What is going on here? In this designers fevered imagination, which seems to be modelled on some sick crossover between The Wind in the Willows and Wall Street, the order of the natural world is such that Sciurus carolinensi (top left) and Oryctolagus cuniculus (bottom right) have decided that their optimal survival behaviour is to hoard each other’s food.
WHY? Why would they do this? Can you even imagine what a massive pain in the ass it would be for a squirrel to haul around a load of carrots? Where the fuck is (s)he going to keep them?
The only economic logic to this would be if it took less energy for a squirrel to accumulate a quantity of carrots to be exchanged with the rabbit for a quantity of acorns greater than those that could have been accumulated through equivalent energy expenditure by the same squirrel.
Are carrots that valuable?
Have you ever seen a rabbit with an acorn?
Of course you haven’t. Because rabbits don’t go around collecting acorns. Their (adorable) little paws are singularly unsuited to collecting acorns.
Would rabbits get into the acorn trading game? Carrots typically take just over a month to flower, which means they’re available pretty much all year round. Acorns fall from trees between September and November.
Acorns are scarcer than carrots.
Now, last time I checked, rabbits can’t climb trees. Well, certainly not OAK TREES. So that’s a three month window to accumulate something it doesn’t need in order to trade it for something it does, but which is available anyway.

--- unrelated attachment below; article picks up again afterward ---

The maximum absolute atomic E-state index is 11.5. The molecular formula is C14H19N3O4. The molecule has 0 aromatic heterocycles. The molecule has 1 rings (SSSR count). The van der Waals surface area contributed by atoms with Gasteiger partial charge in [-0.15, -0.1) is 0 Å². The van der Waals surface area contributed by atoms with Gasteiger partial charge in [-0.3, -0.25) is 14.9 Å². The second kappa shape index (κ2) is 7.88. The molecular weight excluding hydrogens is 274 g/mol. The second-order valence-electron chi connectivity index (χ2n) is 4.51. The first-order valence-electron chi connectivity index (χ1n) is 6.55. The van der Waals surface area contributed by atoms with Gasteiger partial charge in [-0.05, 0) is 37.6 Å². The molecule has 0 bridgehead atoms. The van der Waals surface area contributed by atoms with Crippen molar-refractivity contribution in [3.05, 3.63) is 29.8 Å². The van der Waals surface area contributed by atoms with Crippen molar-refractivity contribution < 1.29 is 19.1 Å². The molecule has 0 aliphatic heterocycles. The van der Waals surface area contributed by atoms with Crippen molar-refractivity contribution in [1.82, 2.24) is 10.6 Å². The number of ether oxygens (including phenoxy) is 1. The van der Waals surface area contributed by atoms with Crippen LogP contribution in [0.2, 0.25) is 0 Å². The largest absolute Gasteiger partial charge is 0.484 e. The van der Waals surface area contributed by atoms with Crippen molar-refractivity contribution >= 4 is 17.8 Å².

Which again, begs the question, why would the squirrel (who CAN climb trees and access acorns earlier and easier) waste valuable time accumulating carrots to hoard (in a flooded marketplace) and exchange with a trading partner who’d presumably have the same access to carrots year-round anyway? For that matter, given that squirrels can climb trees, how would a rabbit manage to get hold of acorns in the first place?
So what is happening here?
The squirrel is clearly economically illiterate and highly likely to either starve to death or be eaten by a financially cannier predator.
The rabbit has a clear advantage (holding something scarce). But why it would even consider hoarding the acorns makes no sense. Unless it’s out of spite.
Are rabbits spiteful?
This remains to be seen.
Can you give a flavour of some of the key principles behind derivatives, securities and risk management using anthropomorphic representations of animals bartering their respective stereotypical foodstuffs?
You can, but it demonstrates a very limited understanding of woodland ecology, supply and demand, scarcity and access costs.
And it makes some very dubious assumptions about both the intelligence of squirrels and the psychological motivations of rabbits in economic transactions.